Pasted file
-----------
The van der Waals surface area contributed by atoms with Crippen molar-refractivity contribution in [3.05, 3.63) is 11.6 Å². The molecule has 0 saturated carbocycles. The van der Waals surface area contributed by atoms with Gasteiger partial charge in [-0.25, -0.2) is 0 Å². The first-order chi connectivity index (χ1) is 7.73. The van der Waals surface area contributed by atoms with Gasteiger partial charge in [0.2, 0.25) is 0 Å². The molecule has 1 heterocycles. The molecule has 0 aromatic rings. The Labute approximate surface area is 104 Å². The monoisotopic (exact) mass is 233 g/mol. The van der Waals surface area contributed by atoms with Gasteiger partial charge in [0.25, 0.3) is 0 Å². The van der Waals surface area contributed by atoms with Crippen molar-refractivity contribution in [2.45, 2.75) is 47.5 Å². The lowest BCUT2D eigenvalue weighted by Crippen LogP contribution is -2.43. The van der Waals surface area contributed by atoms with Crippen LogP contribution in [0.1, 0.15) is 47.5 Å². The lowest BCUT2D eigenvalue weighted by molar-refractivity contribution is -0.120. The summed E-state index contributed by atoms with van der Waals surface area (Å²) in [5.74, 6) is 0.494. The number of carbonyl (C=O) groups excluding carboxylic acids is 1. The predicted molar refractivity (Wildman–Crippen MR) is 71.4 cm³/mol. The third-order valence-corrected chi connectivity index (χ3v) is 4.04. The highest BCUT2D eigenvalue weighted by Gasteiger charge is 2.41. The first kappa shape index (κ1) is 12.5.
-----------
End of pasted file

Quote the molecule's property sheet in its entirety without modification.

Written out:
The van der Waals surface area contributed by atoms with Crippen molar-refractivity contribution in [3.05, 3.63) is 11.6 Å². The molecule has 0 saturated carbocycles. The van der Waals surface area contributed by atoms with Gasteiger partial charge in [-0.25, -0.2) is 0 Å². The first-order chi connectivity index (χ1) is 7.73. The van der Waals surface area contributed by atoms with Gasteiger partial charge in [0.2, 0.25) is 0 Å². The molecule has 1 heterocycles. The molecule has 0 aromatic rings. The Labute approximate surface area is 104 Å². The monoisotopic (exact) mass is 233 g/mol. The van der Waals surface area contributed by atoms with Gasteiger partial charge in [0.25, 0.3) is 0 Å². The van der Waals surface area contributed by atoms with Crippen molar-refractivity contribution in [2.45, 2.75) is 47.5 Å². The lowest BCUT2D eigenvalue weighted by Crippen LogP contribution is -2.43. The van der Waals surface area contributed by atoms with Crippen LogP contribution in [0.1, 0.15) is 47.5 Å². The lowest BCUT2D eigenvalue weighted by molar-refractivity contribution is -0.120. The summed E-state index contributed by atoms with van der Waals surface area (Å²) in [5.74, 6) is 0.494. The number of carbonyl (C=O) groups excluding carboxylic acids is 1. The predicted molar refractivity (Wildman–Crippen MR) is 71.4 cm³/mol. The third-order valence-corrected chi connectivity index (χ3v) is 4.04. The highest BCUT2D eigenvalue weighted by Gasteiger charge is 2.41. The first kappa shape index (κ1) is 12.5.